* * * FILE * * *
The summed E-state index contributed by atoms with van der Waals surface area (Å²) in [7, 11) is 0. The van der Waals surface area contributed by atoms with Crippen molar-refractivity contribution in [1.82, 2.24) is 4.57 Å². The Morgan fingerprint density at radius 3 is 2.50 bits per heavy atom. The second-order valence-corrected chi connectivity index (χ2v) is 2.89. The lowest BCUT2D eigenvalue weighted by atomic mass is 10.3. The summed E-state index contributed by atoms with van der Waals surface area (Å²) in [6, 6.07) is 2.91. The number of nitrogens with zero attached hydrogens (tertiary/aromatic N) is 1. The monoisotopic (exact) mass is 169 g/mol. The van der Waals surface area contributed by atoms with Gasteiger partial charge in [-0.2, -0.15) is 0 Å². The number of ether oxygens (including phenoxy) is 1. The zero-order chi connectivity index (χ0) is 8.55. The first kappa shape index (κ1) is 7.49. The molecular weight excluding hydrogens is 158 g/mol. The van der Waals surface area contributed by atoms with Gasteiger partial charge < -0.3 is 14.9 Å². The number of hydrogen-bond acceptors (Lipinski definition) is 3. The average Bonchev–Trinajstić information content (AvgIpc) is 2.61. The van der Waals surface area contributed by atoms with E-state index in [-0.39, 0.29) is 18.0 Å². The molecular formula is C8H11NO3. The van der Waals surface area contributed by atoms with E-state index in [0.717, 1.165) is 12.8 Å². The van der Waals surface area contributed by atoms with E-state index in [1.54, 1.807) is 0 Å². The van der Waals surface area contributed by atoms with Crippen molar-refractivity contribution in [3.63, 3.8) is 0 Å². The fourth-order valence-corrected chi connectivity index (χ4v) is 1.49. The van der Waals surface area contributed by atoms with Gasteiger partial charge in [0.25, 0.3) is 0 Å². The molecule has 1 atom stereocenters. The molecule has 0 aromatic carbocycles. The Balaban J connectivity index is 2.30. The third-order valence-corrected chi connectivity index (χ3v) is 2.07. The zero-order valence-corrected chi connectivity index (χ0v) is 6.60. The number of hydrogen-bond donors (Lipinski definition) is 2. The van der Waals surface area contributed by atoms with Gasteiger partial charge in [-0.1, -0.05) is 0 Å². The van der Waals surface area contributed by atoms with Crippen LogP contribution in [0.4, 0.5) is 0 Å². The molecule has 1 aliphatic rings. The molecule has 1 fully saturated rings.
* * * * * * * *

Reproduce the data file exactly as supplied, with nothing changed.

The summed E-state index contributed by atoms with van der Waals surface area (Å²) in [7, 11) is 0. The van der Waals surface area contributed by atoms with Crippen molar-refractivity contribution in [1.82, 2.24) is 4.57 Å². The Morgan fingerprint density at radius 3 is 2.50 bits per heavy atom. The second-order valence-corrected chi connectivity index (χ2v) is 2.89. The lowest BCUT2D eigenvalue weighted by atomic mass is 10.3. The summed E-state index contributed by atoms with van der Waals surface area (Å²) in [6, 6.07) is 2.91. The number of nitrogens with zero attached hydrogens (tertiary/aromatic N) is 1. The monoisotopic (exact) mass is 169 g/mol. The van der Waals surface area contributed by atoms with Gasteiger partial charge in [-0.2, -0.15) is 0 Å². The number of ether oxygens (including phenoxy) is 1. The zero-order chi connectivity index (χ0) is 8.55. The first kappa shape index (κ1) is 7.49. The molecular weight excluding hydrogens is 158 g/mol. The van der Waals surface area contributed by atoms with Gasteiger partial charge < -0.3 is 14.9 Å². The number of hydrogen-bond acceptors (Lipinski definition) is 3. The average Bonchev–Trinajstić information content (AvgIpc) is 2.61. The van der Waals surface area contributed by atoms with E-state index in [-0.39, 0.29) is 18.0 Å². The molecular formula is C8H11NO3. The van der Waals surface area contributed by atoms with E-state index in [0.717, 1.165) is 12.8 Å². The van der Waals surface area contributed by atoms with E-state index in [1.54, 1.807) is 0 Å². The van der Waals surface area contributed by atoms with Crippen molar-refractivity contribution in [3.63, 3.8) is 0 Å². The fourth-order valence-corrected chi connectivity index (χ4v) is 1.49. The van der Waals surface area contributed by atoms with Gasteiger partial charge in [0.25, 0.3) is 0 Å². The molecule has 1 atom stereocenters. The molecule has 0 aromatic carbocycles. The Balaban J connectivity index is 2.30. The third-order valence-corrected chi connectivity index (χ3v) is 2.07. The zero-order valence-corrected chi connectivity index (χ0v) is 6.60. The number of hydrogen-bond donors (Lipinski definition) is 2. The van der Waals surface area contributed by atoms with Gasteiger partial charge in [-0.1, -0.05) is 0 Å². The van der Waals surface area contributed by atoms with Crippen LogP contribution in [0.4, 0.5) is 0 Å². The molecule has 1 aliphatic rings. The molecule has 1 fully saturated rings.